Taking it to the top on Mt Ruapehu

TPP Contracting operates a digger high above the snowline on a Mt Ruapehu chairlift construction project.   BY GAVIN RILEY

Ruapehu.jpgImagine driving a digger up a mountain and operating it at a height of just over 2320 metres (7600 feet).

That’s what Taumarunui firm TPP Contracting has had to do in helping carry out the biggest skifield upgrade in New Zealand’s history.  

Led by owner/manager Russell Le Quesne (pronounced Le Kane), the company has excavated the tower and terminal foundations for a 1.4 kilometre high-speed chairlift at the Turoa skifield on Mt Ruapehu.

The six-seater detachable chairlift, the largest and fastest in the country, starts at 1927 metres (6322 feet) and rises a vertical 400 metres to 2322 metres (7618 feet). It will be able to carry 3200 skiers an hour up the mountain.

TPP Contracting has also created a 50-million-litre snowmaking reservoir, lined with 12,000 square metres of HDPE, at an altitude of 1700 metres (5577 feet). The reservoir will feed 25 new snow guns to improve the snow on the lower slopes. 

Ruapehu Alpine Lifts (RAL), which runs the Turoa and Whakapapa skifields, commissioned the $18.5 million improvements, which include an upgraded cafe and retail complex at the base of the ski run (built by Stanley Construction of Matamata). The package is part of an overall $30 million investment programme, which will see a new and a replacement chairlift at Whakapapa.

TPP Contracting has been working on Mt Ruapehu contracts since 1993 and was featured in Contractor in May last year.

The company began the Turoa chairlift earthworks in early November. The work consisted of excavating the foundations for the drive and return terminals and 11 towers in between, ranging in height from 10 to 19 metres. Three of the foundations had to be dug by hand because the sites could not be accessed by machines.

Each tower foundation required up to 50 cubic metres of concrete, all supplied by Byford of Taihape. Including the terminal foundations, a total of just over 600 cubic metres was poured, all of it from a helicopter.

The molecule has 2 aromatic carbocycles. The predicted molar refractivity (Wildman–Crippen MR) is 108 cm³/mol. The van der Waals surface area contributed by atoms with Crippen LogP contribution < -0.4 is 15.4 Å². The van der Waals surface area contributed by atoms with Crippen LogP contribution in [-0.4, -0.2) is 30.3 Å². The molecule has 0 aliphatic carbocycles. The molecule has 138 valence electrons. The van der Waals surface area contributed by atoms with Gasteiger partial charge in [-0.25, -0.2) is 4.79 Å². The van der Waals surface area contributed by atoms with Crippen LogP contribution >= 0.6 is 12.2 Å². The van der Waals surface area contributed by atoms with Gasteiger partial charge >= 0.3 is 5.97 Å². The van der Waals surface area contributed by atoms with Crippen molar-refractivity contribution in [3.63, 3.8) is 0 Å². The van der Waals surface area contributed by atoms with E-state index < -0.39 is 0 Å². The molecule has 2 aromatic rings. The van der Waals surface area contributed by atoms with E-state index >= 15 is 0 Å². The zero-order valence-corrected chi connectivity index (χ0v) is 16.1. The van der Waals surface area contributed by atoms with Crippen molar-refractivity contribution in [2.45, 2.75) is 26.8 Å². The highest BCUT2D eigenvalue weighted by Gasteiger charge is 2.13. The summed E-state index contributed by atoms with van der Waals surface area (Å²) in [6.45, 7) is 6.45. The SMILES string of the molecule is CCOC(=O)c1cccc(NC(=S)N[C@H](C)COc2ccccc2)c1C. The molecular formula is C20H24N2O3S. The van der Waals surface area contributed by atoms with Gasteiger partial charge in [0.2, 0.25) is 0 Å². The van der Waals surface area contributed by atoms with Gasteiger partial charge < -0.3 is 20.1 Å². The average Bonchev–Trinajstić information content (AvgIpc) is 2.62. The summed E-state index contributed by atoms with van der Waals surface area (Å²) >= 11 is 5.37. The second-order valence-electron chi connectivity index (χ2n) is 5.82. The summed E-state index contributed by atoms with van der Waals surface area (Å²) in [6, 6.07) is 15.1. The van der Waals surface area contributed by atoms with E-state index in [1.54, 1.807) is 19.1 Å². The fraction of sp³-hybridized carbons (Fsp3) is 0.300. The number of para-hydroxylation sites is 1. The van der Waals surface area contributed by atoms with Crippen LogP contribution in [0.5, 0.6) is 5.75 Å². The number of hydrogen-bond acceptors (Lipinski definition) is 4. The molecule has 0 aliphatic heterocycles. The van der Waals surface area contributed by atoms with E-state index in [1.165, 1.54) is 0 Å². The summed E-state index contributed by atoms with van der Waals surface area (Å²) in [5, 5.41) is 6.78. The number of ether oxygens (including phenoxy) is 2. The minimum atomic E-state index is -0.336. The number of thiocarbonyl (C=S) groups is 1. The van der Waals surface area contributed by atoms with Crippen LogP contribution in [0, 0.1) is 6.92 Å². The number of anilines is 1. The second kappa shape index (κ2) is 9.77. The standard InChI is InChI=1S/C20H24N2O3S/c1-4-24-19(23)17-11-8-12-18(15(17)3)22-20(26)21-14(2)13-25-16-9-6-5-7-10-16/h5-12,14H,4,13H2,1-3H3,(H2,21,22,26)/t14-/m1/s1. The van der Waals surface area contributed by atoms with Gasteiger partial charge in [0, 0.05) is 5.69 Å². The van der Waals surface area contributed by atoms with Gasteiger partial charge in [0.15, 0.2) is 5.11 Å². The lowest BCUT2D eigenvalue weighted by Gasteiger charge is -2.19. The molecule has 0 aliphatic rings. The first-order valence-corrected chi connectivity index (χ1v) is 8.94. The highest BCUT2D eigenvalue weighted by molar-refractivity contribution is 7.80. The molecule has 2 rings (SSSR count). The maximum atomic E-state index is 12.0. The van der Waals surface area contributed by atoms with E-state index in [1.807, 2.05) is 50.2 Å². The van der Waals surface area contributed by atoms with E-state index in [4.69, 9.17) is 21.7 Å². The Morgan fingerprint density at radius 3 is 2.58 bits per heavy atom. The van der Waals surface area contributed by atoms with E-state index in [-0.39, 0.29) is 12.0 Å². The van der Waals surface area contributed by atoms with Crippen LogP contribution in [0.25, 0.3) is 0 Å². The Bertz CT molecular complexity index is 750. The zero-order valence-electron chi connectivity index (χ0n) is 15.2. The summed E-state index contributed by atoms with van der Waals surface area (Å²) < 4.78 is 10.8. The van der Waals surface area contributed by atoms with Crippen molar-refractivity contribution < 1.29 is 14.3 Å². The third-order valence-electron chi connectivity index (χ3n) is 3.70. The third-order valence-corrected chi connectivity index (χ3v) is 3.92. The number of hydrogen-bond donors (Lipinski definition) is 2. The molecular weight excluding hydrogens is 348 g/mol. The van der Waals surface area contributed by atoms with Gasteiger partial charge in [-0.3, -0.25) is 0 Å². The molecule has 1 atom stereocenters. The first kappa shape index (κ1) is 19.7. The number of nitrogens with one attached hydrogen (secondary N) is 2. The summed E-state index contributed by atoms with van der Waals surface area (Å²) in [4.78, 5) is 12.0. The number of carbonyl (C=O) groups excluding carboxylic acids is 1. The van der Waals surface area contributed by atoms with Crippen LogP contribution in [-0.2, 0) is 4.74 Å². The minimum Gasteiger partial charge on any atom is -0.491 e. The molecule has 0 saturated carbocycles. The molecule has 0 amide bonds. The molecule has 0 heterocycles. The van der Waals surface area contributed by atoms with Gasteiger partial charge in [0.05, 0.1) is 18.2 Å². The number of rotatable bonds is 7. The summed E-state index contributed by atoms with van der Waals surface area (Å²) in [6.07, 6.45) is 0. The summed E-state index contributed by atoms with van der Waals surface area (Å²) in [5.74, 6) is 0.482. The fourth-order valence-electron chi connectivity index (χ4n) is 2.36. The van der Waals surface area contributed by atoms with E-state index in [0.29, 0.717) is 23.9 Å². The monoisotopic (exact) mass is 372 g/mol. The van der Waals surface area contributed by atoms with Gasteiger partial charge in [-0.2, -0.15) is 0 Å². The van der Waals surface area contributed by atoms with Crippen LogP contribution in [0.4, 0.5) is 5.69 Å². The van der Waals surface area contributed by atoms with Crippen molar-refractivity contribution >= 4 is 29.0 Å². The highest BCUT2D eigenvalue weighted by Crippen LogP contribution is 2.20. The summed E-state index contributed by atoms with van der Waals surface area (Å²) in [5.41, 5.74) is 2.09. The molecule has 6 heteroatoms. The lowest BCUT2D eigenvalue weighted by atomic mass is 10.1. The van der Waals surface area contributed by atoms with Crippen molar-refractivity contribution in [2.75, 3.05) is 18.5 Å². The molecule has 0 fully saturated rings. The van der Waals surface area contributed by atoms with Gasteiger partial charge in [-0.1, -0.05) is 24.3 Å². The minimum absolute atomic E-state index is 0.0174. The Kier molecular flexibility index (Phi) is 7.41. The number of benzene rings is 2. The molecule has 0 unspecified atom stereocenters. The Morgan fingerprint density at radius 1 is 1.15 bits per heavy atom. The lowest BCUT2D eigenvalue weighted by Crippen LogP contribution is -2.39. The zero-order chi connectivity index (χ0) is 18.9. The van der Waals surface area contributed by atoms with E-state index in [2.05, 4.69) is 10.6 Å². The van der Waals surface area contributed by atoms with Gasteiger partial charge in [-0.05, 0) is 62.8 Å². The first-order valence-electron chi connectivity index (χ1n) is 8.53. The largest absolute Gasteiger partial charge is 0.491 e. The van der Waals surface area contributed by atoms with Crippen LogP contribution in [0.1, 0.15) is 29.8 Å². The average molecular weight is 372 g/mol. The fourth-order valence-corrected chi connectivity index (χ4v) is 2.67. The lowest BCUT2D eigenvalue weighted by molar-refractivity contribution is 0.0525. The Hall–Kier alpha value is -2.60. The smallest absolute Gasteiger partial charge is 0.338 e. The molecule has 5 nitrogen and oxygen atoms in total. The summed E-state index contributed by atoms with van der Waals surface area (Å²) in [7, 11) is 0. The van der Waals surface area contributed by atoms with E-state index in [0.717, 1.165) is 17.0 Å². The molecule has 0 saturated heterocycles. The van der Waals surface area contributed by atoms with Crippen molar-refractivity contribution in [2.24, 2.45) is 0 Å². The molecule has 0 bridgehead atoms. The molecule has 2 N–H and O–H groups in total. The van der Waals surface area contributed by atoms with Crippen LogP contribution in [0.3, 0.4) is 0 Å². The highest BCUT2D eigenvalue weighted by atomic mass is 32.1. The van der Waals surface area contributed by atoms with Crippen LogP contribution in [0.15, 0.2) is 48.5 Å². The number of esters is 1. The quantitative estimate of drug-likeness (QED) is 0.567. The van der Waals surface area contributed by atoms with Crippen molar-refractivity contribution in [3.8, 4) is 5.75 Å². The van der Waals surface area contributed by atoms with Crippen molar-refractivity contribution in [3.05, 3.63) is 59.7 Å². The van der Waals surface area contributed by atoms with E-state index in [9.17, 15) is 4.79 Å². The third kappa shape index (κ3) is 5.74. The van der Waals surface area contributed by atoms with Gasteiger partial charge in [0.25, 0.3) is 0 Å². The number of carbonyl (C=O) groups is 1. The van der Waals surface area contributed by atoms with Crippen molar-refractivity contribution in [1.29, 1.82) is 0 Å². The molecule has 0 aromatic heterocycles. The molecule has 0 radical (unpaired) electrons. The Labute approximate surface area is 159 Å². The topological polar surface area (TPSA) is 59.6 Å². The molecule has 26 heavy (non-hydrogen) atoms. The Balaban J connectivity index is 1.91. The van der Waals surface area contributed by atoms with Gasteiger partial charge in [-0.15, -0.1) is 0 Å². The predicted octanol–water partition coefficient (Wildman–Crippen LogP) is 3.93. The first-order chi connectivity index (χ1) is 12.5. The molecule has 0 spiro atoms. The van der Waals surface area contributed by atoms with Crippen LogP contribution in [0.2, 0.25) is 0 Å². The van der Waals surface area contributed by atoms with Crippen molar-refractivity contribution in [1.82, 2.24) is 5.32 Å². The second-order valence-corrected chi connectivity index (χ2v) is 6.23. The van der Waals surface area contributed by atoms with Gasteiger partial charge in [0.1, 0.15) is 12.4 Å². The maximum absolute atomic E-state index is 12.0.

Foreman Chad Hooton had the task of operating a Hitachi ZX160 digger at “the top site”, the chairlift’s return terminal, and completed the task in early February. The digger had been driven up along a track cut partly by Russell Le Quesne but largely by snow groomers. Fuel for the machine, containing anti-freeze additive, was helicoptered to the top site in 500-litre pods.

Hand drilling and blasting had to be carried at the top site because of the amount of lava. TPP Contracting had up to three staff there and they were supplemented by workers from Doppelmayr New Zealand, which had the contract with RAL to install the chairlift components supplied by Doppelmayr’s parent company in Austria. 

“It was hard work and very cold work,” says Le Quesne, who holds a construction blaster’s ticket. “You have problems where you’re using compressed air and your guns freeze up.”

Le Quesne headed a team of four which from Christmas till the end of April created the snowmaking reservoir. Using 25- and 20-tonne excavators and a 30-tonne Moxy dump truck, the team shifted about 28,000 cubic metres of volcanic earth and rock, which was used to create an embankment on one side of the reservoir.

Extreme weather, as always on Mt Ruapehu, was a constant hazard. “I lost 32 days on the snowmaking pond. It’s a lot of down time – a helluva lot more than I was expecting,” Le Quesne says.